In regards to your second...well, that is a strawman argument. We are talking about coins that people acquired in a legit manner for their collections and *not* people pilfering travelers.

 

And as the buyer of one of these coins that was sold by someone other than the owner, would you be disappointed to receive a locked coin?

 

No. I care less about the icon. I want the coin.

 

Well, the way I see it, if someone else has control of the coin tracking page, then they own it. It says so on the coin tracking page. They can delete any logs, they can change the description. They can change it to say something that might ebarrass you! They can also lock the tracking #. So I am logically saying otherwise.

 

If I actually bought and paid for Michael Jordan's house, and the paperwork says so, then I own it. And believe me, I'm going to charge him a lot of rent! :laughing:

 

Some people actually do want the tracking and the icon when they purchase a coin. Especially if they are paying the premium ebay price for it.

 

Basically, buying a coin that is sold by someone other than the legitimate owner is a bad deal for "most" people who purchase it.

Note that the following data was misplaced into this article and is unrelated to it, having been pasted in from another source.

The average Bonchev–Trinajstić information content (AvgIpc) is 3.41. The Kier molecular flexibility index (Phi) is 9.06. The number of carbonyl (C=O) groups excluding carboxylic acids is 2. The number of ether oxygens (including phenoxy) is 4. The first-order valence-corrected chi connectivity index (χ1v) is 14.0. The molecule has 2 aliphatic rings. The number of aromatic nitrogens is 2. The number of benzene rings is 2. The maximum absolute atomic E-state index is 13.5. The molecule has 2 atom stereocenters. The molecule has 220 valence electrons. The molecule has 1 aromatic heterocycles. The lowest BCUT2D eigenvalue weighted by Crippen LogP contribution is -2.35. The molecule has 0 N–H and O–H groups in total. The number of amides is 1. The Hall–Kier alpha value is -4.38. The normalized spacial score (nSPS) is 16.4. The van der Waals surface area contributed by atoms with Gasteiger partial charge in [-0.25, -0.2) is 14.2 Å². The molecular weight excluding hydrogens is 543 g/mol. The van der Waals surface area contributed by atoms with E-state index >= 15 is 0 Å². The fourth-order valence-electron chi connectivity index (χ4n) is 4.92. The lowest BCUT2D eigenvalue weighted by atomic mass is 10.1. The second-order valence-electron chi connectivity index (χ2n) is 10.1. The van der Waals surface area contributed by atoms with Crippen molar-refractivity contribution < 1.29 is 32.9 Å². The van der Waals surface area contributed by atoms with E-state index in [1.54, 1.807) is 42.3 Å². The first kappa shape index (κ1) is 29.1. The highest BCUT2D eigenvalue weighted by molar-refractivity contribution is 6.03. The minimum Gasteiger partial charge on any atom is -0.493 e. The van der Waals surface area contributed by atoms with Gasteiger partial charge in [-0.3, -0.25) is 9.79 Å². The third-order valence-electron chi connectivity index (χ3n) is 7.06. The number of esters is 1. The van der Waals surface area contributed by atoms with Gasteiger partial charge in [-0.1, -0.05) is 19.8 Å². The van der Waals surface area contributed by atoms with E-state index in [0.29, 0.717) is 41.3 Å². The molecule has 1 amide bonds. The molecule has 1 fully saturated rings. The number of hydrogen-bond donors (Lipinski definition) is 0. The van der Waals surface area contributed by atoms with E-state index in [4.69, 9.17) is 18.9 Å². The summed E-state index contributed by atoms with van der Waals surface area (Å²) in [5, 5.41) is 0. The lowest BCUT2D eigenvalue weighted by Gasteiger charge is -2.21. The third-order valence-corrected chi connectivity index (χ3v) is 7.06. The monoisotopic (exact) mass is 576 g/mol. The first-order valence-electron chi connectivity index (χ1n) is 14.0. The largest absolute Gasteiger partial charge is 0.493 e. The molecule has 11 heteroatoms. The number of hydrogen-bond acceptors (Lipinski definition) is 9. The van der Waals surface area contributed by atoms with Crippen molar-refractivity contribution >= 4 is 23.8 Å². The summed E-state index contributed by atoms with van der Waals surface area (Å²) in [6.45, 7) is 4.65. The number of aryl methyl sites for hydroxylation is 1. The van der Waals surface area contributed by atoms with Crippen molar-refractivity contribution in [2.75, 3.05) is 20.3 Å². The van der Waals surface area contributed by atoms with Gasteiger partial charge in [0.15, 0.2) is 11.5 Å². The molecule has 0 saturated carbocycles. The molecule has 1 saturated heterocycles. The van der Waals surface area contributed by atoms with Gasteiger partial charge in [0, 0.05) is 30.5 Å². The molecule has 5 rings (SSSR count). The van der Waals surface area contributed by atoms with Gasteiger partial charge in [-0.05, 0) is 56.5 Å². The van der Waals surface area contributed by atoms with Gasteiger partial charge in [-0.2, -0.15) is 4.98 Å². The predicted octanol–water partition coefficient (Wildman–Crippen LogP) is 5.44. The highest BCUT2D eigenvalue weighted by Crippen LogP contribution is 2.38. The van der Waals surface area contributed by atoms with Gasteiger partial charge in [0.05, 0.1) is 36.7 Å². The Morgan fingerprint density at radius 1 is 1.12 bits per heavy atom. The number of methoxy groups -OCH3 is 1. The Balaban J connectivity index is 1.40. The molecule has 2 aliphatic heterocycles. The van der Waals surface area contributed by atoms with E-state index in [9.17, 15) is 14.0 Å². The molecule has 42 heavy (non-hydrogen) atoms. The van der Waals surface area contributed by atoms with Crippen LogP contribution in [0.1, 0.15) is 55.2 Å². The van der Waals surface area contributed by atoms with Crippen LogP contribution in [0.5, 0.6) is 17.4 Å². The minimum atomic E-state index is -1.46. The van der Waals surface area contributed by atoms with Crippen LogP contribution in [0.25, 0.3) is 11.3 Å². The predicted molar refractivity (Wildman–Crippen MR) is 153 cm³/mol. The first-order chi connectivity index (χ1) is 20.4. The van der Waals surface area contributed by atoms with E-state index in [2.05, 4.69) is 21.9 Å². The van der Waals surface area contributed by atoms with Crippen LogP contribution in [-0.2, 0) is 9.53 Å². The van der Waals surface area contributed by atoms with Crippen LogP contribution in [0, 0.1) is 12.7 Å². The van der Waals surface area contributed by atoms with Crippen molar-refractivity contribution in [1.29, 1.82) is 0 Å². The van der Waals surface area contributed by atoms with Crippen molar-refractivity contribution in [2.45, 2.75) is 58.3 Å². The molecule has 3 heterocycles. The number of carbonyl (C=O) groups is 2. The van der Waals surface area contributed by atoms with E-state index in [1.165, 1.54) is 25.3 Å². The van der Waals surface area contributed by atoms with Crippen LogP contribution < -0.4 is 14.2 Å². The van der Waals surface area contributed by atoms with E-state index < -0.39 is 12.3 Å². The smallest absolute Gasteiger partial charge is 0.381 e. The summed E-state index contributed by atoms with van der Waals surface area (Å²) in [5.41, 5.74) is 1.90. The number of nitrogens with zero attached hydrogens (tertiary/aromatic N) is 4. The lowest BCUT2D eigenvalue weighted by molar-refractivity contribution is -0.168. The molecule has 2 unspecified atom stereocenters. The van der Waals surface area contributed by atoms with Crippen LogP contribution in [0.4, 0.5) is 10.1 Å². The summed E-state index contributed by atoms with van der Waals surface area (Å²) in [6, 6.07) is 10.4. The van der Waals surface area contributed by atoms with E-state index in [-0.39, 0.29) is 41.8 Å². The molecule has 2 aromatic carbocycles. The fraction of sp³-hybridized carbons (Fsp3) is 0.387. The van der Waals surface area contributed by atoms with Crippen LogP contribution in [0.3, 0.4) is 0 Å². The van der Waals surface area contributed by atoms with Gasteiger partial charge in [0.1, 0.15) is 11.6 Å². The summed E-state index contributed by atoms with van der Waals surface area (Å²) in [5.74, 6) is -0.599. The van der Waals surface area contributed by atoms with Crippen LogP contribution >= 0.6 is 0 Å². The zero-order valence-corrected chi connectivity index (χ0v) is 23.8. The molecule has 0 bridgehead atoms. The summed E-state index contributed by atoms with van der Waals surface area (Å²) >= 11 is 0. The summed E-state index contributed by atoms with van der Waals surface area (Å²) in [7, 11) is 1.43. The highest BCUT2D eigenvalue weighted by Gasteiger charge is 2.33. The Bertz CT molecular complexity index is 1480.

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Well, the way I see it, if someone else has control of the coin tracking page, then they own it. It says so on the coin tracking page. They can delete any logs, they can change the description. They can change it to say something that might ebarrass you! They can also lock the tracking #. So I am logically saying otherwise.

 

Sure, they could do a number of things with the coin tracking page, but that would be rather immature, eh? :huh:

 

What you describe is their ownership of the web page rather than the coin.

 

Way I look at it...if I bought such a coin and the "owner" did that, I'd laugh and shrug it off as someone who has lost touch with reality.

 

If I actually bought and paid for Michael Jordan's house, and the paperwork says so, then I own it. And believe me, I'm going to charge him a lot of rent! :laughing:

 

:mad:

 

Some people actually do want the tracking and the icon when they purchase a coin. Especially if they are paying the premium ebay price for it.

 

True.

 

Basically, buying a coin that is sold by someone other than the legitimate owner is a bad deal for "most" people who purchase it.

 

I fail to see it that way at all. The buyer got the coin they wanted and it's sitting in their collection. Most people don't activate their collection coins, so I'd think it'd be a non-issue.

Edited by Arthur & Trillian